Rigaud said turbine malfunction can occur, but turbines breaking off and traveling much farther than 50 feet from the monopole is nearly impossible, including the entire device tipping over in the case of a earthquake and striking homes in Heron Bay. The project is slated to be constructed at the center of his five-acre property to mitigate any potential damage to his neighbor’s property. “We were reluctant at first,” said Liao. “We had initial reservations, too.” But, through further examinations and research, he said, city staff felt more comfortable with the project going forward down the regulatory process.

The appearance of the city, its chamber of commerce and one of its brightest green tech small businesses being in cahoots was clearly evident Wednesday night. The San Leandro Patch reported this week the three groups involved in pursuing the wind turbines met before Wednesday’s homeowner’s meeting to celebrate the impending success in gaining approval of the project. The city, on the heels of loads of positive press over OSISoft’s downtown fiber-optics loop, is widely known to be repositioning the city as a hub for green tech. Halus is seen as another opportunity to raise a positive banner for San Leandro. “Halus is one of the greenest of the green technologies that the city is trying to attract,” said Gayle Quinn, president of the San Leandro Chamber of Commerce.

Members of the Heron Bay Homeowners Association on Monday asked the city council to extend the public comment period from this Thursday for an undetermined length to give the vast majority of its residents an opportunity to learn more about the proposal. On Wednesday, one Heron Bay board member pointedly asked Rigaud if he would join the board in backing an extension. “I’m sure you understand our angst. Some of us just received this information yesterday,” said Stephanie L’Archuleta. Rigaud, though, was initially non-committal.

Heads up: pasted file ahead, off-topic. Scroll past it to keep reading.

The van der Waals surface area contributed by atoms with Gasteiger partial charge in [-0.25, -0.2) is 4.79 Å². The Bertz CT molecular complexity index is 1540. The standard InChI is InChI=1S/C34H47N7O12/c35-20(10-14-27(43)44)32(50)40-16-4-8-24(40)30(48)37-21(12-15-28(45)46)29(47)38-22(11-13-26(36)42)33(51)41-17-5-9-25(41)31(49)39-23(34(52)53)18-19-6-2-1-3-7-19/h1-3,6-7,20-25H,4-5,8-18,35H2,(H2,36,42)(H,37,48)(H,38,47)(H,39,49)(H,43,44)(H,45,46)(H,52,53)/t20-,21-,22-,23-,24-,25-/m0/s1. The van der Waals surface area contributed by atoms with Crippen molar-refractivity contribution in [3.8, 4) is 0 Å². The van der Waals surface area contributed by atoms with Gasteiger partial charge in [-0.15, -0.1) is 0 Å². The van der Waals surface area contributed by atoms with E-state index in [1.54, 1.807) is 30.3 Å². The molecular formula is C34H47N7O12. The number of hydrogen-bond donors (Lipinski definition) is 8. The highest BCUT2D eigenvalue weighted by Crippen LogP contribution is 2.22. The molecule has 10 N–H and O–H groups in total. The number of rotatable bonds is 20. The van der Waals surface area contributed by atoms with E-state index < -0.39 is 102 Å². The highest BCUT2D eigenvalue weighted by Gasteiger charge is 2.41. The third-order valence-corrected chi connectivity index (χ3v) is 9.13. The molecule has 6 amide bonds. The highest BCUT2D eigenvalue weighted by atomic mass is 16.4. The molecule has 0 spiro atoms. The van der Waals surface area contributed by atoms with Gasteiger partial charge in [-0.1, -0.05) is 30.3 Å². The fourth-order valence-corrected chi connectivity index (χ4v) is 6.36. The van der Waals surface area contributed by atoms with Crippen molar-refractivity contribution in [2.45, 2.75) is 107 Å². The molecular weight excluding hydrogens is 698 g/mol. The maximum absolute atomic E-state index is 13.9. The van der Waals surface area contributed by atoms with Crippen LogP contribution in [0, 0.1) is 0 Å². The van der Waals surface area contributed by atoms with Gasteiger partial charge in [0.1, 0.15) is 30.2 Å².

When again pressed by another homeowner, Rigaud asked, “How much time do you need? A few days?” but he did not agree to an extension. On three occasions, Liao and Penaranda, along with Quinn, also a consultant to Halus, interrupted the group’s desire to pin an extension of the public comment period on Rigaud. However, city staff were seen discussing the matter and later Liao informed homeowners he would consult with the city attorney to extend the period to an undetermined date in the future. A postponement of the agenda item regarding the variance scheduled for June 27 Board of Zoning and Adjustments is also likely.

Although the situation appears to ultimately become an issue of NIMBYism, at this point, most homeowners are more upset with the city’s lack of noticing the community and the repercussions of a whirring wind turbine potentially becoming an eye-shore for not only them, but large numbers of dog-walkers and cyclists who use the adjacent trails surrounding San Lorenzo Creek. “I’m not here as a temporary person. I’m in your neighborhood here every day,” said Rigaud. “We started this business to help the environment, not to hurt it.”

However, when asked what he would do if the variance fails, he said, “We would probably move the business.”